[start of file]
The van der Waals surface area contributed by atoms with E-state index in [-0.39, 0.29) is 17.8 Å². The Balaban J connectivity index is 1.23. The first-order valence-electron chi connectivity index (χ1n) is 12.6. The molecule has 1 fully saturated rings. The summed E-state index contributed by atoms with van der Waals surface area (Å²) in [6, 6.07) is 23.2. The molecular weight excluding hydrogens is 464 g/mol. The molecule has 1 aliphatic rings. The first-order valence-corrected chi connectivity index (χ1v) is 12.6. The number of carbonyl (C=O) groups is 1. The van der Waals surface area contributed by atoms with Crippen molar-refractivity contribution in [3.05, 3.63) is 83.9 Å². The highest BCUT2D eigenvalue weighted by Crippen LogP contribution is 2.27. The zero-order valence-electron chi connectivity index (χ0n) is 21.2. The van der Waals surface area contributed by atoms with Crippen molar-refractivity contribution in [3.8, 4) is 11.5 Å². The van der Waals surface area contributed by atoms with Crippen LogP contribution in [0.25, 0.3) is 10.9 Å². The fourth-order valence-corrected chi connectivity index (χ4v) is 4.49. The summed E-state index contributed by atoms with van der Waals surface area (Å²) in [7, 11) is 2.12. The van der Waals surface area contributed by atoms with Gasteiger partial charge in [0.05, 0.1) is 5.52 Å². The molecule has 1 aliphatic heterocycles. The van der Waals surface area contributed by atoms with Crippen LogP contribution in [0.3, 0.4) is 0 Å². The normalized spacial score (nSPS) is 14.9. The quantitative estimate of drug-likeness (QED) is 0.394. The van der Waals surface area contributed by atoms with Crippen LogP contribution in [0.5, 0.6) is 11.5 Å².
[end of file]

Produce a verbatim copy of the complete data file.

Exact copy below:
The van der Waals surface area contributed by atoms with E-state index in [-0.39, 0.29) is 17.8 Å². The Balaban J connectivity index is 1.23. The first-order valence-electron chi connectivity index (χ1n) is 12.6. The molecule has 1 fully saturated rings. The summed E-state index contributed by atoms with van der Waals surface area (Å²) in [6, 6.07) is 23.2. The molecular weight excluding hydrogens is 464 g/mol. The molecule has 1 aliphatic rings. The first-order valence-corrected chi connectivity index (χ1v) is 12.6. The number of carbonyl (C=O) groups is 1. The van der Waals surface area contributed by atoms with Crippen molar-refractivity contribution in [3.05, 3.63) is 83.9 Å². The highest BCUT2D eigenvalue weighted by Crippen LogP contribution is 2.27. The zero-order valence-electron chi connectivity index (χ0n) is 21.2. The van der Waals surface area contributed by atoms with Crippen molar-refractivity contribution in [3.8, 4) is 11.5 Å². The van der Waals surface area contributed by atoms with Crippen LogP contribution in [0.25, 0.3) is 10.9 Å². The fourth-order valence-corrected chi connectivity index (χ4v) is 4.49. The summed E-state index contributed by atoms with van der Waals surface area (Å²) in [7, 11) is 2.12. The van der Waals surface area contributed by atoms with Gasteiger partial charge in [0.05, 0.1) is 5.52 Å². The molecule has 1 aliphatic heterocycles. The van der Waals surface area contributed by atoms with Crippen LogP contribution in [0.3, 0.4) is 0 Å². The normalized spacial score (nSPS) is 14.9. The quantitative estimate of drug-likeness (QED) is 0.394. The van der Waals surface area contributed by atoms with Crippen LogP contribution in [0.5, 0.6) is 11.5 Å².